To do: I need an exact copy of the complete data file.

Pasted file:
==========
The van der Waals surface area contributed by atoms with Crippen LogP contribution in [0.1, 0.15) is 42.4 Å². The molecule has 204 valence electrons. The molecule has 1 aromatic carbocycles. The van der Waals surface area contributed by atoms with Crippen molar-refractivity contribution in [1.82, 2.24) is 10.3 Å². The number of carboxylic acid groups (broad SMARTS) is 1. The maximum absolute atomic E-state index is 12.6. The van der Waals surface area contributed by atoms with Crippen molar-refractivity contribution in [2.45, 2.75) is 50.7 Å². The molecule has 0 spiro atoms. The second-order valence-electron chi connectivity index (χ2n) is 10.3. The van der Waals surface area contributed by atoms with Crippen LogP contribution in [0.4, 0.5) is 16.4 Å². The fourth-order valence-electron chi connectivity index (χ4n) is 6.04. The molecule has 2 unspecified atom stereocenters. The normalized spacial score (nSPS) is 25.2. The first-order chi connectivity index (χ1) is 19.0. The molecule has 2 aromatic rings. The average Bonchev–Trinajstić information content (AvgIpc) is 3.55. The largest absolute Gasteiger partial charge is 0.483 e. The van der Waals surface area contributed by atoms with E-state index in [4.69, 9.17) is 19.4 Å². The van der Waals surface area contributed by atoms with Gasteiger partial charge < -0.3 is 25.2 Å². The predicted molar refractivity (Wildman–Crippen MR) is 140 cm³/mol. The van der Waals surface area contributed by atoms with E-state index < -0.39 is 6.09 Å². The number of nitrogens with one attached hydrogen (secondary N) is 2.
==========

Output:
The van der Waals surface area contributed by atoms with Crippen LogP contribution in [0.1, 0.15) is 42.4 Å². The molecule has 204 valence electrons. The molecule has 1 aromatic carbocycles. The van der Waals surface area contributed by atoms with Crippen molar-refractivity contribution in [1.82, 2.24) is 10.3 Å². The number of carboxylic acid groups (broad SMARTS) is 1. The maximum absolute atomic E-state index is 12.6. The van der Waals surface area contributed by atoms with Crippen molar-refractivity contribution in [2.45, 2.75) is 50.7 Å². The molecule has 0 spiro atoms. The second-order valence-electron chi connectivity index (χ2n) is 10.3. The van der Waals surface area contributed by atoms with Crippen LogP contribution in [0.4, 0.5) is 16.4 Å². The fourth-order valence-electron chi connectivity index (χ4n) is 6.04. The molecule has 2 unspecified atom stereocenters. The normalized spacial score (nSPS) is 25.2. The first-order chi connectivity index (χ1) is 19.0. The molecule has 2 aromatic rings. The average Bonchev–Trinajstić information content (AvgIpc) is 3.55. The largest absolute Gasteiger partial charge is 0.483 e. The van der Waals surface area contributed by atoms with E-state index in [4.69, 9.17) is 19.4 Å². The van der Waals surface area contributed by atoms with Gasteiger partial charge < -0.3 is 25.2 Å². The predicted molar refractivity (Wildman–Crippen MR) is 140 cm³/mol. The van der Waals surface area contributed by atoms with E-state index < -0.39 is 6.09 Å². The number of nitrogens with one attached hydrogen (secondary N) is 2.